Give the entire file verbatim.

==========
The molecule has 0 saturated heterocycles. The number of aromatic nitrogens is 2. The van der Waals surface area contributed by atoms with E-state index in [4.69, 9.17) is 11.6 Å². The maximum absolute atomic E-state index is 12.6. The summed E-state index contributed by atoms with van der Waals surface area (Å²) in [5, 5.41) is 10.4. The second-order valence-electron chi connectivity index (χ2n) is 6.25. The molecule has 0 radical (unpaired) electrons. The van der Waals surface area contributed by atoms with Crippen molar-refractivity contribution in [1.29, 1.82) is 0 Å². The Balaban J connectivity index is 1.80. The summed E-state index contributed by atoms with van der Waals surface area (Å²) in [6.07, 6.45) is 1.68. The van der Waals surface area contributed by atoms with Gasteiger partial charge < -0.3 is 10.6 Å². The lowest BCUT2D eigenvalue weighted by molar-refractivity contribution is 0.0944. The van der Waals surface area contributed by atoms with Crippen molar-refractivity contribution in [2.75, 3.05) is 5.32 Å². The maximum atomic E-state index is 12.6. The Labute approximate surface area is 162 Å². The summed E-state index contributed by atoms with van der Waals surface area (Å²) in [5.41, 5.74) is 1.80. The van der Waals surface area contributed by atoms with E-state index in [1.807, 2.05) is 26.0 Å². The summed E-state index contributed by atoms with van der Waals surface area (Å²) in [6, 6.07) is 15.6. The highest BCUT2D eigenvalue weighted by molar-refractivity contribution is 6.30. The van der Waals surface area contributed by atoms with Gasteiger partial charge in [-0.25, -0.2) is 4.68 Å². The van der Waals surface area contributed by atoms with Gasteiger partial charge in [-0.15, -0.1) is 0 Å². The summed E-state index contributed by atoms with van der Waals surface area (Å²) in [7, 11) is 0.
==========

The molecule has 0 saturated heterocycles. The number of aromatic nitrogens is 2. The van der Waals surface area contributed by atoms with E-state index in [4.69, 9.17) is 11.6 Å². The maximum absolute atomic E-state index is 12.6. The summed E-state index contributed by atoms with van der Waals surface area (Å²) in [5, 5.41) is 10.4. The second-order valence-electron chi connectivity index (χ2n) is 6.25. The molecule has 0 radical (unpaired) electrons. The van der Waals surface area contributed by atoms with Crippen molar-refractivity contribution in [1.29, 1.82) is 0 Å². The Balaban J connectivity index is 1.80. The summed E-state index contributed by atoms with van der Waals surface area (Å²) in [6.07, 6.45) is 1.68. The van der Waals surface area contributed by atoms with Gasteiger partial charge < -0.3 is 10.6 Å². The lowest BCUT2D eigenvalue weighted by molar-refractivity contribution is 0.0944. The van der Waals surface area contributed by atoms with Crippen molar-refractivity contribution in [2.75, 3.05) is 5.32 Å². The maximum atomic E-state index is 12.6. The Labute approximate surface area is 162 Å². The summed E-state index contributed by atoms with van der Waals surface area (Å²) in [5.41, 5.74) is 1.80. The van der Waals surface area contributed by atoms with E-state index in [1.807, 2.05) is 26.0 Å². The summed E-state index contributed by atoms with van der Waals surface area (Å²) in [6, 6.07) is 15.6. The highest BCUT2D eigenvalue weighted by molar-refractivity contribution is 6.30. The van der Waals surface area contributed by atoms with Gasteiger partial charge in [-0.25, -0.2) is 4.68 Å². The van der Waals surface area contributed by atoms with Gasteiger partial charge in [-0.15, -0.1) is 0 Å². The summed E-state index contributed by atoms with van der Waals surface area (Å²) in [7, 11) is 0.